He moved to Oklahoma in 1929 and bought six small papers on credit floating bonds to raise the capital to form the Oklahoma Newspapers, Inc. His empire quickly expanded to include papers in Massachusetts, New Jersey, Pennsylvania, North Carolina, Georgia, Kentucky, and Florida. During the depression he operated 23 papers never defaulting on a single bond issue; he traveled over 100,000 miles a year to keep his papers operating. He was elected president of Vincennes Newspapers in 1930 and four years later named president of the successor company, Central Newspapers, Inc., which expanded to include other Indiana cities and Arizona cities.
In 1944 Pulliam purchased the paper he had wanted since his days as a correspondent, the Indianapolis Star. Two years later, he bought the Arizona Republic and the Phoenix Gazette, the largest morning and afternoon papers in the state. In that same year he also purchased the Muncie Newspapers, Inc., publisher of the Star and Press. In 1948, he purchased the Indianapolis News, the largest evening paper in Indiana. During his lifetime, he owned more than 50 newspapers.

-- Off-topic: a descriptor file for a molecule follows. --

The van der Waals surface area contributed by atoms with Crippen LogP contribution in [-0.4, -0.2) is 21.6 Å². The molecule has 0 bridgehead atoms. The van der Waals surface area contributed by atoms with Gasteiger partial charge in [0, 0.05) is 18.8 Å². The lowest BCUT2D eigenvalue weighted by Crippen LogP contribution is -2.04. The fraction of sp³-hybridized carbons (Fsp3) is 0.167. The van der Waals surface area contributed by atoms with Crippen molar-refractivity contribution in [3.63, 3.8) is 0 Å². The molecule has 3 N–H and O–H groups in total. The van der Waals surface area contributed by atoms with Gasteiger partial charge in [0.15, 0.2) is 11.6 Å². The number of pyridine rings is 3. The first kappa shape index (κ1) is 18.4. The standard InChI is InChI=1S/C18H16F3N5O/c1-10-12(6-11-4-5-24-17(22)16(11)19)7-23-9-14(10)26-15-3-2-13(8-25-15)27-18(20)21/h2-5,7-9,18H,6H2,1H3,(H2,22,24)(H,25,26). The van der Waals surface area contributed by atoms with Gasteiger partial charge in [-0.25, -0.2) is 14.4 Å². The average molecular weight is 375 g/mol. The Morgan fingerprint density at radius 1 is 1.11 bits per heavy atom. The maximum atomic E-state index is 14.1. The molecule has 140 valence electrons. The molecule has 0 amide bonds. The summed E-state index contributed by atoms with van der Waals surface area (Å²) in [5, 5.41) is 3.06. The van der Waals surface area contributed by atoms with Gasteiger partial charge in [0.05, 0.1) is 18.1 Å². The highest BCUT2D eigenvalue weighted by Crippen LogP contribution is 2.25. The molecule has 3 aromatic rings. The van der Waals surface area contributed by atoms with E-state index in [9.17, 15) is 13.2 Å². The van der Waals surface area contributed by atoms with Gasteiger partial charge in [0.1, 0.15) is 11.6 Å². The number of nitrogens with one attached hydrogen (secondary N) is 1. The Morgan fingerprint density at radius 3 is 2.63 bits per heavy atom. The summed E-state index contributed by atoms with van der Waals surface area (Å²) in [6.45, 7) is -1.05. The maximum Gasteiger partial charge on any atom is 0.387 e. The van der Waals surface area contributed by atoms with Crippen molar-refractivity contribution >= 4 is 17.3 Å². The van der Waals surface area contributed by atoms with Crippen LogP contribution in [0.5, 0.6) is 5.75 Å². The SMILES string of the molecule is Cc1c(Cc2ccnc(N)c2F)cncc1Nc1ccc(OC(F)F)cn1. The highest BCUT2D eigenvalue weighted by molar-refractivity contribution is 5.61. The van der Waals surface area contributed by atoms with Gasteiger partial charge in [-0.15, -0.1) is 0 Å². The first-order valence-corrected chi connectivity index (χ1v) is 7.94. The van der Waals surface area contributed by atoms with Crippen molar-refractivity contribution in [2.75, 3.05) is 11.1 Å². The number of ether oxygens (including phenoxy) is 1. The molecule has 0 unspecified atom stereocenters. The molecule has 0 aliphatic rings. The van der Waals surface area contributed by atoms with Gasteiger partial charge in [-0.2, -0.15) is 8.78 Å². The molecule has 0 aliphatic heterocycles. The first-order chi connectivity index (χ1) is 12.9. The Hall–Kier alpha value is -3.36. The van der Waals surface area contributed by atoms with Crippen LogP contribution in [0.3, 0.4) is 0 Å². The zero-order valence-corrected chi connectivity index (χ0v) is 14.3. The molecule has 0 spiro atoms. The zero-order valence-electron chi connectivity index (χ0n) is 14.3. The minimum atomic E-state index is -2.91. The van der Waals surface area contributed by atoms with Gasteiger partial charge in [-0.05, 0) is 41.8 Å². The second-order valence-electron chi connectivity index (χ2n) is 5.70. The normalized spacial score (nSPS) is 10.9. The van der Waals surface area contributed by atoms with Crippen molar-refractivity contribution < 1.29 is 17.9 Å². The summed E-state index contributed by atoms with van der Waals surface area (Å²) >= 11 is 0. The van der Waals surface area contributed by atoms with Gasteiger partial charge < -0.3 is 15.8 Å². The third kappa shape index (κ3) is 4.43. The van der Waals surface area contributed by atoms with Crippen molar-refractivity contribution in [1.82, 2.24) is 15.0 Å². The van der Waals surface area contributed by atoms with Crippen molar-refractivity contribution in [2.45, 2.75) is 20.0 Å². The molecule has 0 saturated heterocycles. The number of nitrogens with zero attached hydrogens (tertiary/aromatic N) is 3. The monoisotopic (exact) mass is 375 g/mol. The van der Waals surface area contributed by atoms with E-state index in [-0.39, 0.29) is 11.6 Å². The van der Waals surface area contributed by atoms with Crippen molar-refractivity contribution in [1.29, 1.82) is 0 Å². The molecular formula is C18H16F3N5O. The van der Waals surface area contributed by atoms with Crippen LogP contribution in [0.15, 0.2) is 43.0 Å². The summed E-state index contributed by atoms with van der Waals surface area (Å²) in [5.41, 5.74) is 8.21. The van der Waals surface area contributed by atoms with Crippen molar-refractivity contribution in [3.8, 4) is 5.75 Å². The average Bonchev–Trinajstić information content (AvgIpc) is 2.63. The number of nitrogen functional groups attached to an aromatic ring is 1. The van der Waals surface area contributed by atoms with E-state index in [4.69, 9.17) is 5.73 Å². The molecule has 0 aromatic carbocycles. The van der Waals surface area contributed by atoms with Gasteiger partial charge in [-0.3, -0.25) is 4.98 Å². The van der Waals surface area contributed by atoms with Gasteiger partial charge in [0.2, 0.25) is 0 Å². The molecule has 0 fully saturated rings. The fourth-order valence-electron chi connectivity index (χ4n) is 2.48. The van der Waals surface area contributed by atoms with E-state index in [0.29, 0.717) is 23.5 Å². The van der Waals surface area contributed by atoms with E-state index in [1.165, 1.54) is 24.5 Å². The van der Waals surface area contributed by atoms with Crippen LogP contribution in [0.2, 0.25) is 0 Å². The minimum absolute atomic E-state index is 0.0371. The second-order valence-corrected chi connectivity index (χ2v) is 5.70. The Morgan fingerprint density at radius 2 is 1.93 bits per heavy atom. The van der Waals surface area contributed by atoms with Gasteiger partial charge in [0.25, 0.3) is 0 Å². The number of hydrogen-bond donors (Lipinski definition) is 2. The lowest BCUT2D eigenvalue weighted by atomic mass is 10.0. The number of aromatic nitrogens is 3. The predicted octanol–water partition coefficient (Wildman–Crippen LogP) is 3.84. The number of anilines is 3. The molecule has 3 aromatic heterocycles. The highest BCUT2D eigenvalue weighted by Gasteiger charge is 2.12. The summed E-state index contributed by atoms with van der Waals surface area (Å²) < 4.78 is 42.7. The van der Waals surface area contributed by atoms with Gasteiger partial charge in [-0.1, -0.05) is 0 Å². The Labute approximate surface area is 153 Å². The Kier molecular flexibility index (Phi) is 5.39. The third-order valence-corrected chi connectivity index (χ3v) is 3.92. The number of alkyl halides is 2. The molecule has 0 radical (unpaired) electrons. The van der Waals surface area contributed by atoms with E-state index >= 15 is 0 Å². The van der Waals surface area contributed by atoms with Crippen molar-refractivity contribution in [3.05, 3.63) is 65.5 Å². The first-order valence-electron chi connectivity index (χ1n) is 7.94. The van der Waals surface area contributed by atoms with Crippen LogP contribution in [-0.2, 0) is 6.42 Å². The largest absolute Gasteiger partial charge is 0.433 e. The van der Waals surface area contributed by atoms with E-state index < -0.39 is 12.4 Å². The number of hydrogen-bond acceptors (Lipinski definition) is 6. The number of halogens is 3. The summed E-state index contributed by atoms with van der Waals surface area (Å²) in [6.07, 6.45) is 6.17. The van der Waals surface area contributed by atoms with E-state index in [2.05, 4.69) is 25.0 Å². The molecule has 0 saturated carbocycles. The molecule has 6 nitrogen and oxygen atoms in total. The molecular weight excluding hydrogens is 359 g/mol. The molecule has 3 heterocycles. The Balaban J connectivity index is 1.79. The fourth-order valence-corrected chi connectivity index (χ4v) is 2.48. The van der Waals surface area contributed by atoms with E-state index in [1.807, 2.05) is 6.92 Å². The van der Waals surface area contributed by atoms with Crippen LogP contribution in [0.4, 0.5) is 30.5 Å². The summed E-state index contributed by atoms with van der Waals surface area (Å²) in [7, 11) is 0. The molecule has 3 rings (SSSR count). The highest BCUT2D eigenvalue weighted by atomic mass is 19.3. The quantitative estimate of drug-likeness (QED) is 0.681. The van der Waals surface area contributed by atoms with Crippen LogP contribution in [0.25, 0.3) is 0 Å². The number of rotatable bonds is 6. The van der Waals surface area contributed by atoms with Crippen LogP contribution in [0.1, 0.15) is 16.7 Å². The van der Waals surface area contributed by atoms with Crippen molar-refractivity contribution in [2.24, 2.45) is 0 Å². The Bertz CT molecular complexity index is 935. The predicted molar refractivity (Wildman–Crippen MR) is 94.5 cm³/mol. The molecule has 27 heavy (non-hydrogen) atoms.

Although his business interests centered on the newspaper field, he was involved in other areas of journalism. He was a director of the Associated Press from 1958 to his retirement in 1970 and served as a vice president. He also headed Indiana radio stations WAOV and WIRE prior to 1960. He served on the advisory committee for Stanford University’s professional fellowship program and in 1966 was named a trustee of the William Allen White Foundation at the University of Kansas. He was on the advisory board of the Nieman Foundation at Harvard and on the board of directors of the Union Printers Home Association.
Pulliam was a publisher, but always like to be thought of as a simple newsman. He never lost his flair for reporting. He and his wife traveled to over 100 countries after World War II; during his travels he frequently interviewed heads of state sending dispatched back to his papers and the North American Newspaper Alliance. He continued to write occasional editorials until his death.